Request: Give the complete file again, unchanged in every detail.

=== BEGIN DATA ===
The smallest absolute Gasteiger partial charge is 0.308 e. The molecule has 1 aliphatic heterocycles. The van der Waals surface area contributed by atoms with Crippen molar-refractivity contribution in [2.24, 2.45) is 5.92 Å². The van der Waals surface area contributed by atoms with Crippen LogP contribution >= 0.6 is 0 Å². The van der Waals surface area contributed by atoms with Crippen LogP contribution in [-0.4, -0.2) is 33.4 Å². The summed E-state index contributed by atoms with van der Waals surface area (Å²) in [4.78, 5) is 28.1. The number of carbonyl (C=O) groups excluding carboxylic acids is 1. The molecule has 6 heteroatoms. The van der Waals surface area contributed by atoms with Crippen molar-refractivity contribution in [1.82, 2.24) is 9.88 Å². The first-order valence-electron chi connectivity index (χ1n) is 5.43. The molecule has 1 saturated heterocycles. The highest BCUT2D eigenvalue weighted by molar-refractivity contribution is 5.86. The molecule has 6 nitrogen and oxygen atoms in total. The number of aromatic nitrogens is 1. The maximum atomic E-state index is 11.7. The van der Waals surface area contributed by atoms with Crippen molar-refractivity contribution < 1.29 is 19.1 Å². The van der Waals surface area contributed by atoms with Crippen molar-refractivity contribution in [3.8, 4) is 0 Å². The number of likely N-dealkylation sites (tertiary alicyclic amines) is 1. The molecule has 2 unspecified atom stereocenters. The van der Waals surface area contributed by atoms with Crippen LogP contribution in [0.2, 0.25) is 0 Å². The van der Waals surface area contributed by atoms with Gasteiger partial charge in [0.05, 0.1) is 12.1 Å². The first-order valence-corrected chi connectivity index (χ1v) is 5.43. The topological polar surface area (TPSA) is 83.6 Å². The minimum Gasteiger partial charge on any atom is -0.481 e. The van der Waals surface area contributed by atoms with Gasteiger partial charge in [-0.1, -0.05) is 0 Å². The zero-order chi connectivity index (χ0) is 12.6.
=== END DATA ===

The smallest absolute Gasteiger partial charge is 0.308 e. The molecule has 1 aliphatic heterocycles. The van der Waals surface area contributed by atoms with Crippen molar-refractivity contribution in [2.24, 2.45) is 5.92 Å². The van der Waals surface area contributed by atoms with Crippen LogP contribution >= 0.6 is 0 Å². The van der Waals surface area contributed by atoms with Crippen LogP contribution in [-0.4, -0.2) is 33.4 Å². The summed E-state index contributed by atoms with van der Waals surface area (Å²) in [4.78, 5) is 28.1. The number of carbonyl (C=O) groups excluding carboxylic acids is 1. The molecule has 6 heteroatoms. The van der Waals surface area contributed by atoms with Crippen molar-refractivity contribution in [1.82, 2.24) is 9.88 Å². The first-order valence-electron chi connectivity index (χ1n) is 5.43. The molecule has 1 saturated heterocycles. The highest BCUT2D eigenvalue weighted by molar-refractivity contribution is 5.86. The molecule has 6 nitrogen and oxygen atoms in total. The number of aromatic nitrogens is 1. The maximum atomic E-state index is 11.7. The van der Waals surface area contributed by atoms with Crippen molar-refractivity contribution < 1.29 is 19.1 Å². The van der Waals surface area contributed by atoms with Crippen molar-refractivity contribution in [3.8, 4) is 0 Å². The number of likely N-dealkylation sites (tertiary alicyclic amines) is 1. The molecule has 2 unspecified atom stereocenters. The van der Waals surface area contributed by atoms with Crippen LogP contribution in [0.2, 0.25) is 0 Å². The van der Waals surface area contributed by atoms with Gasteiger partial charge in [0.05, 0.1) is 12.1 Å². The first-order valence-corrected chi connectivity index (χ1v) is 5.43. The topological polar surface area (TPSA) is 83.6 Å². The minimum Gasteiger partial charge on any atom is -0.481 e. The van der Waals surface area contributed by atoms with Gasteiger partial charge in [-0.1, -0.05) is 0 Å². The zero-order chi connectivity index (χ0) is 12.6.